20 | Would I? | Fall 2004
In 1993 a groundbreaking institution was created by the United Nations Security Council - the International Criminal Tribunal for the former Yugoslavia, better known as the ICTY. Located in The Hague, Netherlands, its mandate is to prosecute and try perpetrators of war crimes, genocide, and crimes against humanity committed in the former Yugoslavia from 1991 onward.
The spring of 2002 I was employed by the Victim and Witness section of the ICTY to work at their Sarajevo field office. There we would assist witnesses in traveling to The Hague to testify, and upon their return home to the region. We helped them in all aspects of their monumental journey to be witnesses, from buying clothing for travel, to making sure they had their medicines on hand. They were often elderly and ill, and in all cases highly traumatized, having survived such atrocities including seeing their families slaughtered, and suffering violent rapes in front of their children and husbands. Some had even escaped alive from in mass graves. We secured medical assistance and provided emotional/psychological support, both in the region before and after they appeared as witnesses, as well as in The Hague while they were going through the harrowing experience of facing their perpetrators and testifying in the court.
I met and worked with hundreds of witnesses in my three years with ICTY.
All of their stories were deeply disturbing. It was in this capacity that I met Senada, a woman who made a profound and lasting impression on me.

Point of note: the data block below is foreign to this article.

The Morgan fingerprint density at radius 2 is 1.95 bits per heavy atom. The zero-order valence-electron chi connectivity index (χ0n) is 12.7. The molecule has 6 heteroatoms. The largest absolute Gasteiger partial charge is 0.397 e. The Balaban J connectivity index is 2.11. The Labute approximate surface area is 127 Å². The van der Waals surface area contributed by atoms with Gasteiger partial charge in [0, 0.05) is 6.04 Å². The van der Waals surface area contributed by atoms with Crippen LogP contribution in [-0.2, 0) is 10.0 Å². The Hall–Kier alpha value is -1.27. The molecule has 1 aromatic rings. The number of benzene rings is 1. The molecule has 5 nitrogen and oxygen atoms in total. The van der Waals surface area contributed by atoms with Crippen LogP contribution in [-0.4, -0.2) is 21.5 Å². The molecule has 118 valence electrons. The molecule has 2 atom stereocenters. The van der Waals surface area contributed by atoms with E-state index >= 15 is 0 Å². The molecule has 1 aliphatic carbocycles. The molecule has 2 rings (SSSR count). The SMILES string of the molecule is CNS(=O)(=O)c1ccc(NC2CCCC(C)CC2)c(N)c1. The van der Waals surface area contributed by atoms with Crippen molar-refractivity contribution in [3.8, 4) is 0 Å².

She was close to my age, in her early 60’s, but the hell she lived through had taken its toll, and she appeared much older. The deep sea of grief she was forced to navigate had put her off balance. It hadn't broken her indomitable spirit, but did send her spinning through eddies of unfathomable memories. Glaucoma had rendered her nearly blind. In her case it might have been a trauma related disease; the body saying “no” to the sights she had witnessed. Even so, her flashbacks were so powerful that, even as her eyesight worsened, she must unremittingly see, over and over again, the horrible acts which had taken so violently that which she most loved. Not only “see” them, but live them as though they were happening right now. I witnessed her flashbacks numerous times. Often, unbidden, she was taken back to the last time she saw her two sons, on a bus taking all the young men from the detention camp in which they were imprisoned. Pulling away, never to be seen again.
Her sons - young men with, in different times and universes which now seem so impossibly sweet, wives and children and jobs and futures - were rounded up with her. The village was being cleansed of Muslims, and everyone who was not too young or too ill was taken. She and her sons were forced from their homes and imprisoned together in a notoriously brutal detention camp near their Bosnian village. Brutality there was measured in cold-blooded acts of sadism; starvation, torture, rape and murder.
It’s theorized that flashbacks, nightmares, and intrusive thoughts are the psyche’s attempt to redo the traumatic event and have it end differently. All futile of course. When in the grip of a flashback, her eyes would lose focus and fill with terror. Sitting in the present, in the safety of her living room, she would suddenly see the bus pulling away from the camp as if it were happening NOW.
That scene had left an indelible stamp on her psychic home in the hell realms.
It was the eternal moment in which her tortured heart lived, when time stood still As she cried out, her husband and I restrained her from running after the phantom bus which had carried her sons off almost a decade before.